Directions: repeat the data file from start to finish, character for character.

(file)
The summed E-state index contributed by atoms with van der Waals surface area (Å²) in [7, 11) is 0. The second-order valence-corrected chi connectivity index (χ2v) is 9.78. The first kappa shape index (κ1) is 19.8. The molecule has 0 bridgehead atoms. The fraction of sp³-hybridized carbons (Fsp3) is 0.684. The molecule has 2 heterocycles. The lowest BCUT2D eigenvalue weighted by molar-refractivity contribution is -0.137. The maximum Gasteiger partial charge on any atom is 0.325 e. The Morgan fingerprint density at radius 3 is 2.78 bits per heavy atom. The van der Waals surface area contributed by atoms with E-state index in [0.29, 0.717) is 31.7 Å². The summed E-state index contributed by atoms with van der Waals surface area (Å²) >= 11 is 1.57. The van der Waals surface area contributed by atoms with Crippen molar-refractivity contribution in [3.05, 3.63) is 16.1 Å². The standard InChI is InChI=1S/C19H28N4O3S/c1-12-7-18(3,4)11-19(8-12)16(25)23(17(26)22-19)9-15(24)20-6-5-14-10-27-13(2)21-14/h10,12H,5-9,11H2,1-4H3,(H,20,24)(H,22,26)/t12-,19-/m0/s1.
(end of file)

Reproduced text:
The summed E-state index contributed by atoms with van der Waals surface area (Å²) in [7, 11) is 0. The second-order valence-corrected chi connectivity index (χ2v) is 9.78. The first kappa shape index (κ1) is 19.8. The molecule has 0 bridgehead atoms. The fraction of sp³-hybridized carbons (Fsp3) is 0.684. The molecule has 2 heterocycles. The lowest BCUT2D eigenvalue weighted by molar-refractivity contribution is -0.137. The maximum Gasteiger partial charge on any atom is 0.325 e. The Morgan fingerprint density at radius 3 is 2.78 bits per heavy atom. The van der Waals surface area contributed by atoms with E-state index in [0.29, 0.717) is 31.7 Å². The summed E-state index contributed by atoms with van der Waals surface area (Å²) >= 11 is 1.57. The van der Waals surface area contributed by atoms with Crippen molar-refractivity contribution in [3.05, 3.63) is 16.1 Å². The standard InChI is InChI=1S/C19H28N4O3S/c1-12-7-18(3,4)11-19(8-12)16(25)23(17(26)22-19)9-15(24)20-6-5-14-10-27-13(2)21-14/h10,12H,5-9,11H2,1-4H3,(H,20,24)(H,22,26)/t12-,19-/m0/s1.